Tesco, the world’s third largest retailer, has decided to adopt a wait and watch policy to enter
the Indian market. As of now, it has decided to focus its exisiting franchise arrangement with Tata’s Trent. According to the arrangement, Tesco provides back-end support to Star Bazaar hypermarkets run by Trent, in terms of inventory and supply chain management and IT solutions. According to Tesco spokesperson, they are not going ahead with setting up of the cash-and-carry store in Karnataka for now.
With a support centre in Bangalore, Tesco entered India in May 2004. This was followed up by a plan to enter the cash-and-carry format. For this it signed a franchise agreement with Trent in August 2008. It is estimated that the retailer sources goods worth £270 million from India. The retailer was waiting for a nod to FDI in multi-brand retail to formally enter the Indian retail space.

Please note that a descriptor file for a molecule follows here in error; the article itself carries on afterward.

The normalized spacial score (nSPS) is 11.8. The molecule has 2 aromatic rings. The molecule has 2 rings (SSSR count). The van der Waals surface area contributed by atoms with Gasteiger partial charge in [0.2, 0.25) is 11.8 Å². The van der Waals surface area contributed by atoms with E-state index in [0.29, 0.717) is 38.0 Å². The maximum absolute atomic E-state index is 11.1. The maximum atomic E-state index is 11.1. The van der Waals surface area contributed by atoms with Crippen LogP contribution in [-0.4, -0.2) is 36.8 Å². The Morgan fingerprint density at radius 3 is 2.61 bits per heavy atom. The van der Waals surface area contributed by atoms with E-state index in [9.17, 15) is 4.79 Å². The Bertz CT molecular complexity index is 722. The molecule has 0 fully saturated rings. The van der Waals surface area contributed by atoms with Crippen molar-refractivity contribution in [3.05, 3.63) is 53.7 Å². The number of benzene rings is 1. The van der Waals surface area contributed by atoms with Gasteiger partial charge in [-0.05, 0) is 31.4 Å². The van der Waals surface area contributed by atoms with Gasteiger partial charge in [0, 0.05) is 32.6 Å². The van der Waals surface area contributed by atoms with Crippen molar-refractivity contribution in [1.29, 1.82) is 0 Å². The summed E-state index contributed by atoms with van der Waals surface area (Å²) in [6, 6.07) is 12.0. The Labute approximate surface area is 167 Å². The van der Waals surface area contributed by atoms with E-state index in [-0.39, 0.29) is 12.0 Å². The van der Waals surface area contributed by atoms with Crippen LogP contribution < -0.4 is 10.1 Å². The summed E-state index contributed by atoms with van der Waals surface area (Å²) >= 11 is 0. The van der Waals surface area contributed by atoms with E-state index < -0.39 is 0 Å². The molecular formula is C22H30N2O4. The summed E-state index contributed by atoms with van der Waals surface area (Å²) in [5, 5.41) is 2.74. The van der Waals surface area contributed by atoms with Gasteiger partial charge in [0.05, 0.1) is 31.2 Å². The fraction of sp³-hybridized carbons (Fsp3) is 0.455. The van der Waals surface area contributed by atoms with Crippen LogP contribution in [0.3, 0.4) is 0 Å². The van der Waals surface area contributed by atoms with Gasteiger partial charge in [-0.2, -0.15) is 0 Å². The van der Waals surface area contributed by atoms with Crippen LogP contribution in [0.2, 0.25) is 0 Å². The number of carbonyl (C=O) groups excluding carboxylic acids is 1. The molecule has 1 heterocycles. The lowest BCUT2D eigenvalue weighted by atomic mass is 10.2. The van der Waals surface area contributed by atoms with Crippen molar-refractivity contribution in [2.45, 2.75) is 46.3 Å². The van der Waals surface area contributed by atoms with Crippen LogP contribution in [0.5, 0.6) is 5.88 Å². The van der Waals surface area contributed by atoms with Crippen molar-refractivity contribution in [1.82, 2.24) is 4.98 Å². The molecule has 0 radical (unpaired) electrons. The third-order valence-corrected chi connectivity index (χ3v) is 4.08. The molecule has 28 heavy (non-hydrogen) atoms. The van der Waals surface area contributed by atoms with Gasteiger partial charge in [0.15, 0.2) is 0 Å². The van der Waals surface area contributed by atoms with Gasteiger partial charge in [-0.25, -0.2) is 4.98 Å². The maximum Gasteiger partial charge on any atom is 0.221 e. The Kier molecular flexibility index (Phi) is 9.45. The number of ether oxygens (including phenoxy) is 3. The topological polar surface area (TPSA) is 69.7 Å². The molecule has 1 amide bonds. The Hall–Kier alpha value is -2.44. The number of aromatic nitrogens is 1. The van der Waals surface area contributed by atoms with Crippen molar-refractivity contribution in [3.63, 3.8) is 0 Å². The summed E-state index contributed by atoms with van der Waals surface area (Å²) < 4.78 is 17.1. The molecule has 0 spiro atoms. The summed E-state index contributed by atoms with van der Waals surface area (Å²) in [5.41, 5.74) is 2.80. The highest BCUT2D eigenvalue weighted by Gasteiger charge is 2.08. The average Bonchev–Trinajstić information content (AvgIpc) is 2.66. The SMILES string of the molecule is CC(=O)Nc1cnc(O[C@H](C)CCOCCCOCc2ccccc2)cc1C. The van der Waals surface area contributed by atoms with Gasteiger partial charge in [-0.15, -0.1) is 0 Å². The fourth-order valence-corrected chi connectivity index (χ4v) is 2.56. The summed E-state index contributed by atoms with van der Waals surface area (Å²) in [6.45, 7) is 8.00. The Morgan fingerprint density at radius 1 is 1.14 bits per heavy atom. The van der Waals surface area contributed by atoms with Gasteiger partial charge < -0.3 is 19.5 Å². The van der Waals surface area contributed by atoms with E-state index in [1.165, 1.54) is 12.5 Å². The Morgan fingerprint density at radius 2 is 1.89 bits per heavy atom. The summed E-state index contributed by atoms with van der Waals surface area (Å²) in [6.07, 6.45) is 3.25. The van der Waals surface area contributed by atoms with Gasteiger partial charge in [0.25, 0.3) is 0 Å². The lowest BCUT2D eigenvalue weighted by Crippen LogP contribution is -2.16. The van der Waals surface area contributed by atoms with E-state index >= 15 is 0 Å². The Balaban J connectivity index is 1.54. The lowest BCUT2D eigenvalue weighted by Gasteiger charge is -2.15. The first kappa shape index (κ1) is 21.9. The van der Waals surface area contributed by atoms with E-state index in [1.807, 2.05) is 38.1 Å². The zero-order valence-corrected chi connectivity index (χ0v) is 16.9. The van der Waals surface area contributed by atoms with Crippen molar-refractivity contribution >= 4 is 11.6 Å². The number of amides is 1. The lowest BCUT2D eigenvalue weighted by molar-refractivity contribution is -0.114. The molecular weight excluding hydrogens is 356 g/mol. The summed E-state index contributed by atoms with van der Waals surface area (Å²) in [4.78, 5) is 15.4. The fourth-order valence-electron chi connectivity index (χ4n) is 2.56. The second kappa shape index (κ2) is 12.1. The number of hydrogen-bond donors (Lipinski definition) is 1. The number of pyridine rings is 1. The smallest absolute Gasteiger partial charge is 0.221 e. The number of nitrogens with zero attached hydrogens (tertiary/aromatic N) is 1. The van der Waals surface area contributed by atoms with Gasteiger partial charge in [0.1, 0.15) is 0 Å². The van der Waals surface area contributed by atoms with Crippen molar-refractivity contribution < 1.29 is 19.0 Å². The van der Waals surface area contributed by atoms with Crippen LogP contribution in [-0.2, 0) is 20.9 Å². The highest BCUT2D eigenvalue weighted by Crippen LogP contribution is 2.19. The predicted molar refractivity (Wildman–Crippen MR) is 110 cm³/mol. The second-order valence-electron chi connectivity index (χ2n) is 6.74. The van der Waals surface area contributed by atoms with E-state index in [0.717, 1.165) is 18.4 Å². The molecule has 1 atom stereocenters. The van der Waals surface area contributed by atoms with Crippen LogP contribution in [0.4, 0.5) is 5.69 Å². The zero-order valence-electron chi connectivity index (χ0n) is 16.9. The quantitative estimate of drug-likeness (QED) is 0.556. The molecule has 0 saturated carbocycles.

Earlier this year, the Karnataka government refused to grant a licence to Tesco to sell agricultural produce, including vegetables and fruit, due to pressure from local traders. Tesco, which announced its ambitious plans to set up cash-and-carry stores in India, planned to set up its wholesale stores in Mumbai first and then in Delhi and Bangalore. It had planned to invest nearly Rs 500 crores in the venture.
While Tesco has decided to step back on its plans, other global players such as Wal-Mart, Carrefour and Metro are steadily increasing their presence in the Indian cash-and-carry market. Germany’s Metro, one of the first entrants, plans to add 50 stores in the next four-five years. Wal-Mart, which has a tie-up with Bharti Enterprises, plans to open 20 wholesale centres in the next two years. French retail major Carrefour, which opened its first cash-and-carry centre in December 2010 and the second in Jaipur last month, wants to open a dozen more in the near future.